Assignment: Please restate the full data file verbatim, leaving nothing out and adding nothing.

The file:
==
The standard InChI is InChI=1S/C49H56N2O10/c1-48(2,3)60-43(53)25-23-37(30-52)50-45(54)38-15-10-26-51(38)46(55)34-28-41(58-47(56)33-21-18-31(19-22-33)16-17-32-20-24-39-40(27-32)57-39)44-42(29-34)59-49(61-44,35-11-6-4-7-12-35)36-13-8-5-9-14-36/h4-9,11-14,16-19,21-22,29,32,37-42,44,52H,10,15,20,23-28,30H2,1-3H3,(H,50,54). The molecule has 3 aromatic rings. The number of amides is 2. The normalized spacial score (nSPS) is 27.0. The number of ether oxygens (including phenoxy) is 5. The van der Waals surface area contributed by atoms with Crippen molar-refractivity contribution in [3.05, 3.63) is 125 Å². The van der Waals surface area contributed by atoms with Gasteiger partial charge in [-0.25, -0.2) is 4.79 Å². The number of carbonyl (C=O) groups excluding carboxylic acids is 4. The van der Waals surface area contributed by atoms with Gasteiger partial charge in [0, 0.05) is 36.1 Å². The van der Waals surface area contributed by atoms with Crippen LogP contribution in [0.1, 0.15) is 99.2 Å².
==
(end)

The standard InChI is InChI=1S/C49H56N2O10/c1-48(2,3)60-43(53)25-23-37(30-52)50-45(54)38-15-10-26-51(38)46(55)34-28-41(58-47(56)33-21-18-31(19-22-33)16-17-32-20-24-39-40(27-32)57-39)44-42(29-34)59-49(61-44,35-11-6-4-7-12-35)36-13-8-5-9-14-36/h4-9,11-14,16-19,21-22,29,32,37-42,44,52H,10,15,20,23-28,30H2,1-3H3,(H,50,54). The molecule has 3 aromatic rings. The number of amides is 2. The normalized spacial score (nSPS) is 27.0. The number of ether oxygens (including phenoxy) is 5. The van der Waals surface area contributed by atoms with Crippen molar-refractivity contribution in [3.05, 3.63) is 125 Å². The van der Waals surface area contributed by atoms with Gasteiger partial charge in [-0.25, -0.2) is 4.79 Å². The number of carbonyl (C=O) groups excluding carboxylic acids is 4. The van der Waals surface area contributed by atoms with Gasteiger partial charge in [0, 0.05) is 36.1 Å². The van der Waals surface area contributed by atoms with Crippen LogP contribution in [0.1, 0.15) is 99.2 Å².